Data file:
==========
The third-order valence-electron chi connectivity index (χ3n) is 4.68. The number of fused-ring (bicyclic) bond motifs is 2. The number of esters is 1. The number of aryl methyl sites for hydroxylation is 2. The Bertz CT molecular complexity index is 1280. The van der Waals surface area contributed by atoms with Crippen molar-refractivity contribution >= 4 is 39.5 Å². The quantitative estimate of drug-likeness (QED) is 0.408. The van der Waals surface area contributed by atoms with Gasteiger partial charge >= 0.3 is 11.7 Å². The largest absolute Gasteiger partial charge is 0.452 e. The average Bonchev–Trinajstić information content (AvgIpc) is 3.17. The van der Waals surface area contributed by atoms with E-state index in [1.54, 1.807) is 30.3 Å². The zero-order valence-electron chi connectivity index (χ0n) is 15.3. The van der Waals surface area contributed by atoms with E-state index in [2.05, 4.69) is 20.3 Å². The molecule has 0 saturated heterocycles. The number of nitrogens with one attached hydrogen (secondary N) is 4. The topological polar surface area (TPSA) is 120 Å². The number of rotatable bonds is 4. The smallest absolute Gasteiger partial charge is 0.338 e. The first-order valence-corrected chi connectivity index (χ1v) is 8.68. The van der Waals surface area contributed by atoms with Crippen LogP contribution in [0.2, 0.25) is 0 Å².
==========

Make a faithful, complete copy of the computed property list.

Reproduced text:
The third-order valence-electron chi connectivity index (χ3n) is 4.68. The number of fused-ring (bicyclic) bond motifs is 2. The number of esters is 1. The number of aryl methyl sites for hydroxylation is 2. The Bertz CT molecular complexity index is 1280. The van der Waals surface area contributed by atoms with Crippen molar-refractivity contribution >= 4 is 39.5 Å². The quantitative estimate of drug-likeness (QED) is 0.408. The van der Waals surface area contributed by atoms with Gasteiger partial charge >= 0.3 is 11.7 Å². The largest absolute Gasteiger partial charge is 0.452 e. The average Bonchev–Trinajstić information content (AvgIpc) is 3.17. The van der Waals surface area contributed by atoms with E-state index in [1.54, 1.807) is 30.3 Å². The zero-order valence-electron chi connectivity index (χ0n) is 15.3. The van der Waals surface area contributed by atoms with E-state index in [2.05, 4.69) is 20.3 Å². The molecule has 0 saturated heterocycles. The number of nitrogens with one attached hydrogen (secondary N) is 4. The topological polar surface area (TPSA) is 120 Å². The number of rotatable bonds is 4. The smallest absolute Gasteiger partial charge is 0.338 e. The first-order valence-corrected chi connectivity index (χ1v) is 8.68. The van der Waals surface area contributed by atoms with Crippen LogP contribution in [0.2, 0.25) is 0 Å².